After spending most of her professional career as a model for high-end companies like Armani, Cartier and Dior, Russian-born Eugenia Kuzmina realized she wanted to do more than pose for pictures for a living.

“After I had my first kid, I moved to Los Angeles and I was interested in expressing more of what was inside me,” Kuzmina, 26, told me during an interview this week. “Modeling and acting are completely different worlds where you need completely different skills.”

While her skills as a model were never in question, Kuzmina had never taken an acting class before. She decided to follow her agent’s advice, however, and see what a real Hollywood audition would feel like.

“The first audition I went on, I got it,” Kuzmina said about landing her first gig, a role in the short film “Likeness” directed by Rodrigo Prieto (cinematographer for films such as “Brokeback Mountain,” “21 Grams,” and “Babel”). “From then on, I knew there were more interesting things I could start doing.”

Since then, Kuzmina has landed small roles on TV shows such as “True Blood,” “New Girl” and “Castle.” She has also been trying her hand at stand-up comedy, an undertaking she considers natural for someone who has been in the spotlight her entire life.

In her new film “Fading Gigolo,” Kuzmina says, even as an extra, she was excited to be a part of a cast that included John Turturro, Woody Allen and Sharon Stone. Later this year, Kuzmina can also be seen in the WWII action/drama “Fury” starring Brad Pitt and Shia LaBeouf.

During our interview, Kuzmina and I talked about how she uses the stigmas of the modeling industry to fuel her comedy, who she looks up to in the stand-up game and what’s her take on the Woody Allen controversy over the last few months.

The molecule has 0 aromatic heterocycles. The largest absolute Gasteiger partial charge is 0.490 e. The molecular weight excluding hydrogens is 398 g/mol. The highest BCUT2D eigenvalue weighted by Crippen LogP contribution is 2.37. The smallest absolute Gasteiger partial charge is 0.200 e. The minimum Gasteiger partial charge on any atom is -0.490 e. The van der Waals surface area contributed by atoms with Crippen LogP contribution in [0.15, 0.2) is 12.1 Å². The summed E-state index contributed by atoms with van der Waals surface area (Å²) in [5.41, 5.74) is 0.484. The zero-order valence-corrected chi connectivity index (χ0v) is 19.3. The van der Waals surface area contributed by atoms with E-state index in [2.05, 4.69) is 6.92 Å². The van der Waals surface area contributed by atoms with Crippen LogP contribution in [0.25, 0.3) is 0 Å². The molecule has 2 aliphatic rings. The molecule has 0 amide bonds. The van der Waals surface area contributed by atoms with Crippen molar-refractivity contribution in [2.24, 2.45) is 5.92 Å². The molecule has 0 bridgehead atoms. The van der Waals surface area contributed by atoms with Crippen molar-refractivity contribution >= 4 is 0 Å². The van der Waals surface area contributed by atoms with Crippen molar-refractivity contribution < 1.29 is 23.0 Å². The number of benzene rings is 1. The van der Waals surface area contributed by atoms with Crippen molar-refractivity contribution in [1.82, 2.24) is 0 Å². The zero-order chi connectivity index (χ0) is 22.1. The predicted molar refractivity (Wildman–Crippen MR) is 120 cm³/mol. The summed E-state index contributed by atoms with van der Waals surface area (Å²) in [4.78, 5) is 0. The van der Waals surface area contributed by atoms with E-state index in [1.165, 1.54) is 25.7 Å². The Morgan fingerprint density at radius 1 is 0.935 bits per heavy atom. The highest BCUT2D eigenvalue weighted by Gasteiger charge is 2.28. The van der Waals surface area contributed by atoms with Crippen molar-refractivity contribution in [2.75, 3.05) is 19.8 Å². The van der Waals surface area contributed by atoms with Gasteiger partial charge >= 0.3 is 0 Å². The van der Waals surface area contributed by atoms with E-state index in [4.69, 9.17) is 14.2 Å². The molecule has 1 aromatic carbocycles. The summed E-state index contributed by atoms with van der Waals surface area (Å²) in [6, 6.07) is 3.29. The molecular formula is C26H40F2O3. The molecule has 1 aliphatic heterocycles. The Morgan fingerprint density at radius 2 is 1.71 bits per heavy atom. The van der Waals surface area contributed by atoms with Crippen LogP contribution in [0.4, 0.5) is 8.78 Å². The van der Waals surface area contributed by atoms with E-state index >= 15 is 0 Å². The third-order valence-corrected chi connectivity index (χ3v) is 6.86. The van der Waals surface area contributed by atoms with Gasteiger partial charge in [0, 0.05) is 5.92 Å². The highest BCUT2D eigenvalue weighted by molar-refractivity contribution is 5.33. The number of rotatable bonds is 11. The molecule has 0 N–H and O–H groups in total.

There are a lot of stigmas associated to the modeling industry. What would you tell someone that has a negative idea about what goes on in that world?

Yeah, there are a lot of stigmas. Most of us start our careers in modeling as teenagers. We have no idea what is happening a lot of the time. That could get some people in trouble. But there are different kinds of models. There are models who want to be scientists. There are models who are bankers. I think we’re just people like everyone else.

Do you use your past career as a model to fuel some of the comedy you do as a stand-up comedian?

Yeah, I use a lot of those stereotypes in my comedy. I do this routine at the Comedy Store once a month. Certain stereotypes are true. You just have to know how to deal with them. Photographers really do come up to young girls and make a photo shoot more than just a photo shoot. But I always tell girls to listen to their heart and do what is right and don’t go out and party too much.

Are there any other aspiring stand-up comedians out there that have come from the modeling industry? I don’t think I’ve heard of any others.

I’ve heard about a guy model who is out there, but I’ve never met him. I don’t think it’s a typical thing. I think a lot comedy comes from pain. So that comes from my life and my experiences. There’s not too much pain in modeling. All you have to do is put on clothes. I think the fashion industry is really funny. There are a lot of stories I really want to share.

Both modeling and stand-up comedy have a live aspect to them. Do you think that’s something that drove you from modeling to stand-up, too – getting the opportunity to get in front of a live audience?